What You Need to Know Before Filing a Race Discrimination Claim

Race discrimination is one of the most common forms of discrimination in the United States. In Fiscal Year 2013 there were 31,073 race discrimination claims filed, according to the EEOC. While the Civil Rights Act of 1964 made racial discrimination illegal, employers still, over 50 years later, continue to make employment decisions based on race, negatively affecting millions of workers across the country.

A study conducted by the Bureau of Labor Statistics in 2003, showed that job applicants with white sounding names were called back by employers at a higher rate than job applicants with black sounding names.

Similarly, as reported in KelloggInsight, a 2014 research study coauthored by Roland G. Fryer, Jr. of Harvard University and Devah Pager of Princeton University has found that black workers are offered on average 30% less than their white counterparts due to discrimination and are much more likely to accept these offers than their white peers. “’This is exactly what you would expect if blacks know that they’re being racially discriminated against,’” remarked Jörg Spenkuch, an assistant professor of managerial economics and decision sciences at the Kellogg School of Management.

How to Act Against Workplace Discrimination

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Facts You Should Know About Race Discrimination

  • The Law – Title VII of the Civil Rights Act of 1964 prohibits discrimination based on race, color, religion, sex and national origin
  • Relationships -The law prohibits discrimination against an individual based on the above traits but also prohibits discrimination based on an individuals association with someone of a different race, such as a spouse or a friend.
  • Application Questions About Race- Legally, an employer is allowed to ask your race during the application process. They must have legitimate reasons, such as for affirmative action. However, if they make a decision regarding employment based on the information you provide, they can be held liable for discrimination based on race.
  • Proving Your Case – Unless you have direct evidence such as an email from management telling hiring managers to stop hiring blacks and Hispanics for example, you need to prove a prima facie case.
  • Prima Facie – Prima facie literally means “on its face.” When you don’t have direct evidence you need to prove a prima facie case by showing that you:
    • Are a member of a protected class
    • Were qualified for the job in question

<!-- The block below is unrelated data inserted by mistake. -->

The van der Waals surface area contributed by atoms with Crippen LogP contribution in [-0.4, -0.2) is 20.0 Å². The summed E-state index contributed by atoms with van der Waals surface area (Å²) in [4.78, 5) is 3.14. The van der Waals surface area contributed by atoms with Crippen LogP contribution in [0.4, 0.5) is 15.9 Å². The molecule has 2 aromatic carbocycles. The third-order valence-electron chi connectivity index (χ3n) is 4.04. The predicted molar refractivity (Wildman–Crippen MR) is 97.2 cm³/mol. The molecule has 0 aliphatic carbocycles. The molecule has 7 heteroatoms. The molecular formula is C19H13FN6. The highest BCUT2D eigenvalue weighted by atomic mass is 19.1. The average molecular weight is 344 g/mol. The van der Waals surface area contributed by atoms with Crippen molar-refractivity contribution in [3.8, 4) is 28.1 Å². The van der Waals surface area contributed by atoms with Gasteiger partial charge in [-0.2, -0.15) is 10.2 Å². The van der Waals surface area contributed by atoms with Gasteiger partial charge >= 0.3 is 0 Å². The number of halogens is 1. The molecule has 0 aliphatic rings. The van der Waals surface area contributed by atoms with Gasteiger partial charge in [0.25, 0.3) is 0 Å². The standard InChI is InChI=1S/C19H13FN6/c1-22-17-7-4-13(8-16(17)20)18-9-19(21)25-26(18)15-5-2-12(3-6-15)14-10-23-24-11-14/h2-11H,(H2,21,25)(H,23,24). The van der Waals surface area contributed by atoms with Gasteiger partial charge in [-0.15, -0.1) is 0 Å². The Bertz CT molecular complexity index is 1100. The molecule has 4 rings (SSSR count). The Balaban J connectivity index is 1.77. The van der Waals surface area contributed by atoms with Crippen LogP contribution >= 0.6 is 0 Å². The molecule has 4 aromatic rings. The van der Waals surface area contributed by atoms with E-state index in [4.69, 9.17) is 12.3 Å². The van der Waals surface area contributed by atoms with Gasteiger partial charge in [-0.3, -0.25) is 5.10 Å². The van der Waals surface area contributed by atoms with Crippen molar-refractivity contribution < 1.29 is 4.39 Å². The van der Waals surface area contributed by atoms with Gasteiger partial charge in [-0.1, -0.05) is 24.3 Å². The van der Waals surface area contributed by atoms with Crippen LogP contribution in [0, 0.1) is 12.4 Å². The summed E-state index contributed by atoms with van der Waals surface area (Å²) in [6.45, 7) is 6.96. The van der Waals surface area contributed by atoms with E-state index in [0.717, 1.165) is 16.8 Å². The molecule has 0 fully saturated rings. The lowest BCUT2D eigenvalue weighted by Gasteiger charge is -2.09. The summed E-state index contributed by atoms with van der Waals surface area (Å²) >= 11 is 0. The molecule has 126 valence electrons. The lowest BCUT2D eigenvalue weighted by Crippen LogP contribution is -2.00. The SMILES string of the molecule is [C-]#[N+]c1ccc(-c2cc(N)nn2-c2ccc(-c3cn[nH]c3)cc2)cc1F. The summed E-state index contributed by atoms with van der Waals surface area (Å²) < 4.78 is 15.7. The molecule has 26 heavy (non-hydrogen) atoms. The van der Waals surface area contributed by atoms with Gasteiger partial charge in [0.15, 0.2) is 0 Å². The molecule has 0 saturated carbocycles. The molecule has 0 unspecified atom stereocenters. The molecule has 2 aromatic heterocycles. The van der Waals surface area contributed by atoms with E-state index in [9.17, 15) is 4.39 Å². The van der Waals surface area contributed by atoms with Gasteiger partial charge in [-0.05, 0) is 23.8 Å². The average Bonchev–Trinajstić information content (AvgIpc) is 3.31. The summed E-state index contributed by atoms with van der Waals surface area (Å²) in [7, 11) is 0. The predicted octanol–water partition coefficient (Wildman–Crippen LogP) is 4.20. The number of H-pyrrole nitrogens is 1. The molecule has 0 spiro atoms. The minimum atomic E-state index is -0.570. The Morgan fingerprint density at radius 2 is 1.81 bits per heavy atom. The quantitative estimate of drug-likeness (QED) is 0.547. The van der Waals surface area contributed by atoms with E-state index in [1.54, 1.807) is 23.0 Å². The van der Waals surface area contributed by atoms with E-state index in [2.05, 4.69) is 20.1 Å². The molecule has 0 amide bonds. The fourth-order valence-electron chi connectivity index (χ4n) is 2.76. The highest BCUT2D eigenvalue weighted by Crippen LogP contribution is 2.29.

• Were denied that job or a job benefit or were subjected to a negative job action
    • The person who received the job benefit was of a different race and you were equally qualified
  • Color vs. Race – Under the law color and race are viewed as separate things. Although they are both covered under Title VII, color refers to the skin shade, pigmentation or complexion. Race refers to skin color, hair texture or certain facial features.
  • Statute of Limitations – There is a 180-day statute of limitations on race discrimination cases. This means you only have 180 days from the last incident of discrimination to file your race discrimination claim with the EEOC.
  • Segregation – It is illegal for an employer to exclude minorities from a certain position or segregate minorities into certain positions so that only minorities hold those roles.

What Should You Do if You Think You are Being Discriminated Against?

If you think you are being discriminated against based on race, it is important that you speak with a lawyer who specializes in employment law. Because the statute of limitations on discrimination claims is only 180 days, you need to understand your rights, the viability of your case and your next steps as quickly as possible. A lawyer can help you determine these things and help you navigate the complex legal arena. When dealing with race discrimination at work you should:

  • Be sure to document and write down as much information as possible regarding the incident(s). Include the date, time, people involved, what was said by all parties, location, and any other pertinent information.
  • Contact a lawyer.
  • File a race discrimination complaint with the EEOC.

At Sherman Law we have been protecting workers rights for over 22 years. Contact us today for a free consultation, where we will discuss the details of your case and help you determine next steps.

John P. Sherman, Esq. opened his own firm in 2005 after rising through the ranks to become a partner at one of New Hampshire’s largest law firms. Today he applies his deep expertise in personal injury, employment law, construction law, and real estate law to provide strategic counsel to both businesses and individuals in New Hampshire and Massachusetts. John holds a J.D. cum laude from American University, Washington College of Law and has a track record of successfully litigating cases in state and federal courts. Learn More »